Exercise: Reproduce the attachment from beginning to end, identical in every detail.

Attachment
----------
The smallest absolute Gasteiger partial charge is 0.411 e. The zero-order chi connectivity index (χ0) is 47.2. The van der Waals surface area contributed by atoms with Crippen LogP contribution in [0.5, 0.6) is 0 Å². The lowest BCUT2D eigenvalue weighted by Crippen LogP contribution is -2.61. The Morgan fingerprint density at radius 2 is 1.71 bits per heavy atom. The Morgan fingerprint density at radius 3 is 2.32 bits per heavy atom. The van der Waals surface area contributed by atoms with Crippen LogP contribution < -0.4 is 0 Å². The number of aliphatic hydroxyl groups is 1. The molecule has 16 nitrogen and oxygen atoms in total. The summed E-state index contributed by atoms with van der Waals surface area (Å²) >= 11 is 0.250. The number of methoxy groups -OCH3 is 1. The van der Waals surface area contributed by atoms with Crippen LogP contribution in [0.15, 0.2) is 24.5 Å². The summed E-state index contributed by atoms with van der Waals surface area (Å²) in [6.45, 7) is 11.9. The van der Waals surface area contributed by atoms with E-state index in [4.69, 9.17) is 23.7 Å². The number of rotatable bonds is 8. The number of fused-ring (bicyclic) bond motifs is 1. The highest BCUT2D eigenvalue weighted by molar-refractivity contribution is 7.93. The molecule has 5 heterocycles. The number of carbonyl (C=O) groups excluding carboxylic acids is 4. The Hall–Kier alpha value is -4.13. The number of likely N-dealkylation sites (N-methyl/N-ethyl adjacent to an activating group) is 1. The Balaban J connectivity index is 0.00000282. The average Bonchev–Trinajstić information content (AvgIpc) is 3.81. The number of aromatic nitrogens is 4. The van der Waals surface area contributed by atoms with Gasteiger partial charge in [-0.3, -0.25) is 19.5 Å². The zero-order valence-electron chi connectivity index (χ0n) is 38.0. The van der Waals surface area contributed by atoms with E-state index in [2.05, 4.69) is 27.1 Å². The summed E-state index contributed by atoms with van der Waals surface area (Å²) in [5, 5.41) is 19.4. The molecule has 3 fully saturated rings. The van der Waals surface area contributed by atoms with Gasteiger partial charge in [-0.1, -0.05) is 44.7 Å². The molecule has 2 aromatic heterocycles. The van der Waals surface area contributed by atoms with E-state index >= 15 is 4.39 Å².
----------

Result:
The smallest absolute Gasteiger partial charge is 0.411 e. The zero-order chi connectivity index (χ0) is 47.2. The van der Waals surface area contributed by atoms with Crippen LogP contribution in [0.5, 0.6) is 0 Å². The lowest BCUT2D eigenvalue weighted by Crippen LogP contribution is -2.61. The Morgan fingerprint density at radius 2 is 1.71 bits per heavy atom. The Morgan fingerprint density at radius 3 is 2.32 bits per heavy atom. The van der Waals surface area contributed by atoms with Crippen LogP contribution < -0.4 is 0 Å². The number of aliphatic hydroxyl groups is 1. The molecule has 16 nitrogen and oxygen atoms in total. The summed E-state index contributed by atoms with van der Waals surface area (Å²) >= 11 is 0.250. The number of methoxy groups -OCH3 is 1. The van der Waals surface area contributed by atoms with Crippen LogP contribution in [0.15, 0.2) is 24.5 Å². The summed E-state index contributed by atoms with van der Waals surface area (Å²) in [6.45, 7) is 11.9. The van der Waals surface area contributed by atoms with E-state index in [4.69, 9.17) is 23.7 Å². The number of rotatable bonds is 8. The number of fused-ring (bicyclic) bond motifs is 1. The highest BCUT2D eigenvalue weighted by molar-refractivity contribution is 7.93. The molecule has 5 heterocycles. The number of carbonyl (C=O) groups excluding carboxylic acids is 4. The Hall–Kier alpha value is -4.13. The number of likely N-dealkylation sites (N-methyl/N-ethyl adjacent to an activating group) is 1. The Balaban J connectivity index is 0.00000282. The average Bonchev–Trinajstić information content (AvgIpc) is 3.81. The number of aromatic nitrogens is 4. The van der Waals surface area contributed by atoms with Gasteiger partial charge in [-0.3, -0.25) is 19.5 Å². The zero-order valence-electron chi connectivity index (χ0n) is 38.0. The van der Waals surface area contributed by atoms with E-state index in [2.05, 4.69) is 27.1 Å². The summed E-state index contributed by atoms with van der Waals surface area (Å²) in [5, 5.41) is 19.4. The molecule has 3 fully saturated rings. The van der Waals surface area contributed by atoms with Gasteiger partial charge in [-0.1, -0.05) is 44.7 Å². The molecule has 2 aromatic heterocycles. The van der Waals surface area contributed by atoms with E-state index >= 15 is 4.39 Å².